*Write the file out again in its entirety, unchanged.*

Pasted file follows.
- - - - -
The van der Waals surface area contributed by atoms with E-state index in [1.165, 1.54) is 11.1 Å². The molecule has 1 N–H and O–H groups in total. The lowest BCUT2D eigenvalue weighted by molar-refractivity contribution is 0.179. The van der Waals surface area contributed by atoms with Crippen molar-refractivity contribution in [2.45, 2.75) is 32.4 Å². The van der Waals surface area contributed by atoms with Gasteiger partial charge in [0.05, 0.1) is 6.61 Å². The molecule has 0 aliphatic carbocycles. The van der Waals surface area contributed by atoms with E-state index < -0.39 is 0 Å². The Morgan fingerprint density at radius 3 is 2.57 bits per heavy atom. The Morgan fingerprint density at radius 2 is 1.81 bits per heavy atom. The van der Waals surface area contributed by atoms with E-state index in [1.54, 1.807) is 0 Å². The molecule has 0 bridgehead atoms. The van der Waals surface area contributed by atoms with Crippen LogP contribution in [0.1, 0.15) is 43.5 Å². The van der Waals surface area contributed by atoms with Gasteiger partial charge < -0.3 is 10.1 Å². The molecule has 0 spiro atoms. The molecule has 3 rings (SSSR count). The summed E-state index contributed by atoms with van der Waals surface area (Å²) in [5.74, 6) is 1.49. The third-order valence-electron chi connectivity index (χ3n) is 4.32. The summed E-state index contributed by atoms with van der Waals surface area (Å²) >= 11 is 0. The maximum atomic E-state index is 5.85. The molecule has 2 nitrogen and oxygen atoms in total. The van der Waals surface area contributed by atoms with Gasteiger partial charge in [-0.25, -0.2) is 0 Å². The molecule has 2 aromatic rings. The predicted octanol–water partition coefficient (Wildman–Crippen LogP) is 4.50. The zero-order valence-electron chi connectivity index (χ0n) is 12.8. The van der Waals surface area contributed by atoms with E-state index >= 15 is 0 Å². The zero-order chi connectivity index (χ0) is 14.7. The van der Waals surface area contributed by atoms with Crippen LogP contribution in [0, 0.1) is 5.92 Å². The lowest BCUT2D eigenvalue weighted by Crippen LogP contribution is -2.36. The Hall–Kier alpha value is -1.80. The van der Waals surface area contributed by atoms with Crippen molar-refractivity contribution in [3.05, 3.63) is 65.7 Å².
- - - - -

The van der Waals surface area contributed by atoms with E-state index in [1.165, 1.54) is 11.1 Å². The molecule has 1 N–H and O–H groups in total. The lowest BCUT2D eigenvalue weighted by molar-refractivity contribution is 0.179. The van der Waals surface area contributed by atoms with Crippen molar-refractivity contribution in [2.45, 2.75) is 32.4 Å². The van der Waals surface area contributed by atoms with Gasteiger partial charge in [0.05, 0.1) is 6.61 Å². The molecule has 0 aliphatic carbocycles. The van der Waals surface area contributed by atoms with E-state index < -0.39 is 0 Å². The Morgan fingerprint density at radius 3 is 2.57 bits per heavy atom. The Morgan fingerprint density at radius 2 is 1.81 bits per heavy atom. The van der Waals surface area contributed by atoms with E-state index in [1.54, 1.807) is 0 Å². The molecule has 0 bridgehead atoms. The van der Waals surface area contributed by atoms with Crippen LogP contribution in [0.1, 0.15) is 43.5 Å². The van der Waals surface area contributed by atoms with Gasteiger partial charge < -0.3 is 10.1 Å². The molecule has 0 spiro atoms. The molecule has 3 rings (SSSR count). The summed E-state index contributed by atoms with van der Waals surface area (Å²) in [5.74, 6) is 1.49. The third-order valence-electron chi connectivity index (χ3n) is 4.32. The summed E-state index contributed by atoms with van der Waals surface area (Å²) >= 11 is 0. The maximum atomic E-state index is 5.85. The molecule has 2 nitrogen and oxygen atoms in total. The van der Waals surface area contributed by atoms with Gasteiger partial charge in [-0.25, -0.2) is 0 Å². The molecule has 2 aromatic rings. The predicted octanol–water partition coefficient (Wildman–Crippen LogP) is 4.50. The zero-order valence-electron chi connectivity index (χ0n) is 12.8. The van der Waals surface area contributed by atoms with E-state index >= 15 is 0 Å². The zero-order chi connectivity index (χ0) is 14.7. The van der Waals surface area contributed by atoms with Crippen LogP contribution in [0, 0.1) is 5.92 Å². The lowest BCUT2D eigenvalue weighted by Crippen LogP contribution is -2.36. The Hall–Kier alpha value is -1.80. The van der Waals surface area contributed by atoms with Crippen molar-refractivity contribution in [3.05, 3.63) is 65.7 Å².